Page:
Thursday, June 29, 2006
Lysander Spooner Hates Your Property
How does this same argument NOT apply to contracts regarding property? For clarity let’s use an example. Suppose that two families, the Hatfields and McCoys, land on an uninhabited island. They both agree to divide the island in half and everyone in the family signs a contract to that affect. 80 years later, what should stop the ancestors of the McCoys from taking the land “owned” by the Hatfields? They didn’t sign the contract. As Spooner notes, the contract died with their ancestors. So why should they recognize the other half of the island as the “property” of the Hatfields? Generalizing from this example, why should I respect ANYONES "property”?
“The Constitution has no inherent authority or obligation. It has no authority or obligation at all, unless as a contract between man and man. And it does not so much as even purport to be a contract between persons now existing. It purports, at most, to be only a contract between persons living eighty years ago. And it can be supposed to have been a contract then only between persons who had already come to years of discretion, so as to be competent to make reasonable and obligatory contracts. Furthermore, we know, historically, that only a small portion even of the people then existing were consulted on the subject, or asked, or permitted to express either their consent or dissent in any formal manner. Those persons, if any, who did give their consent formally, are all dead now. Most of them have been dead forty, fifty, sixty, or seventy years. And the constitution, so far as it was their contract, died with them.”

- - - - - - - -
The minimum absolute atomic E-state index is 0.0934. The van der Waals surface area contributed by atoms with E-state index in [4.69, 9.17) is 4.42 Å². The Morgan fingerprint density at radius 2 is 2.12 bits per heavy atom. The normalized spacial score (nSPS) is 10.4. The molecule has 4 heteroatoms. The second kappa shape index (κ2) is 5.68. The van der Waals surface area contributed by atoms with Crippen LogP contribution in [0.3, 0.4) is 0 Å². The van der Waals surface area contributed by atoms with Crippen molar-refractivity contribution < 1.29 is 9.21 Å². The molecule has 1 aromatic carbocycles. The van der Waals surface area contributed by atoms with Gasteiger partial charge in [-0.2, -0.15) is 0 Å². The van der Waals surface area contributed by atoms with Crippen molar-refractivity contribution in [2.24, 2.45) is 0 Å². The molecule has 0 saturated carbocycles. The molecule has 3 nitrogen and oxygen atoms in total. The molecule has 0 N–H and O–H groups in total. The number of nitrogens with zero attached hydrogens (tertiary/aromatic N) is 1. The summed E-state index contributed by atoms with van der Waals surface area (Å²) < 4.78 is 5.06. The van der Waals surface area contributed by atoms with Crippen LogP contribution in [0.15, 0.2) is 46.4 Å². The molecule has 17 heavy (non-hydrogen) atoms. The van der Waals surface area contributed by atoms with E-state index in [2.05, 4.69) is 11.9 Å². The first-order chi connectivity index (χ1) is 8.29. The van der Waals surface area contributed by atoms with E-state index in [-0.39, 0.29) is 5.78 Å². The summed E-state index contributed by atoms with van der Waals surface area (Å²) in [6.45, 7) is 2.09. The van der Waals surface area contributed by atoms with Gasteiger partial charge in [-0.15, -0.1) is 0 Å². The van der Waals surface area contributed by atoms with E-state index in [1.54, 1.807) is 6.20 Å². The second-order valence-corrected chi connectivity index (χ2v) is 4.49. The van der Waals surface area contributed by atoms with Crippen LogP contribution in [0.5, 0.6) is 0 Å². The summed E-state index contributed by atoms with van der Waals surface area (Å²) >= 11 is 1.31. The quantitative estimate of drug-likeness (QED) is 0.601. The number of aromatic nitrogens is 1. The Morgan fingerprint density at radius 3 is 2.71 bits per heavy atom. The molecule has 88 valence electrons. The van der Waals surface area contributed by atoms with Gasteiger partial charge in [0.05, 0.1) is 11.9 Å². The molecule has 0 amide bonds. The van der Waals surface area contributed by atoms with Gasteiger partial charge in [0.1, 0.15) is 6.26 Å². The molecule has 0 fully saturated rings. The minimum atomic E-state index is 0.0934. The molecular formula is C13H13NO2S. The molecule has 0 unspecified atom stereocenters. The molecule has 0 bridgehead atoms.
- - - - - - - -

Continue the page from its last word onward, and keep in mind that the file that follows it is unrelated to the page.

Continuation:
I’m sure the answer has something to do with believing in the magic of “natural rights”. But I’m still at a loss to explain what these “rights” are or where they come from. If someone can help me on this, I would be most appreciative.
The "right" to property comes into question in the intial transfer of ownership. After that you could legitimize the intergenerational transfers, with contracts and a non-coercive court system.
The one question that comes to mind, is where that court system and contracts get their authority and power over transactions and transfers of those "rights".
I think Spooner would disagree. He makes it clear in No Treason that you can't force your children to abide by a contract you signed.
Here is a quote:
"Suppose an agreement were entered into, in this form:
We, the people of Boston, agree to maintain a fort on Governor's Island, to protect ourselves and our posterity against invasion.
This agreement, as an agreement, would clearly bind nobody but the people then existing. Secondly, it would assert no right, power, or disposition, on their part, to compel, their "posterity" to maintain such a fort. It would only indicate that the supposed welfare of their posterity was one of the motives that induced the original parties to enter into the agreement."
Change the proper nouns around and the exact same argument could apply to contracts regarding property.
Who said there should be no government? Who challenged the secular and religious institutions of his time? Who established an identity for volunteers that stood outside of the traditional pagan statist model?
I think it was precisely that change in proper nouns that Spooner had the most concern about. For an individual to act and assume responsibility (potential loss or profit) is different than having a government or 'society' act this way on behalf of allegedly free individuals.
It does seem fair to not force your contracts upon your children. I'm just trying to think...What sort of contracts are imposed upon children?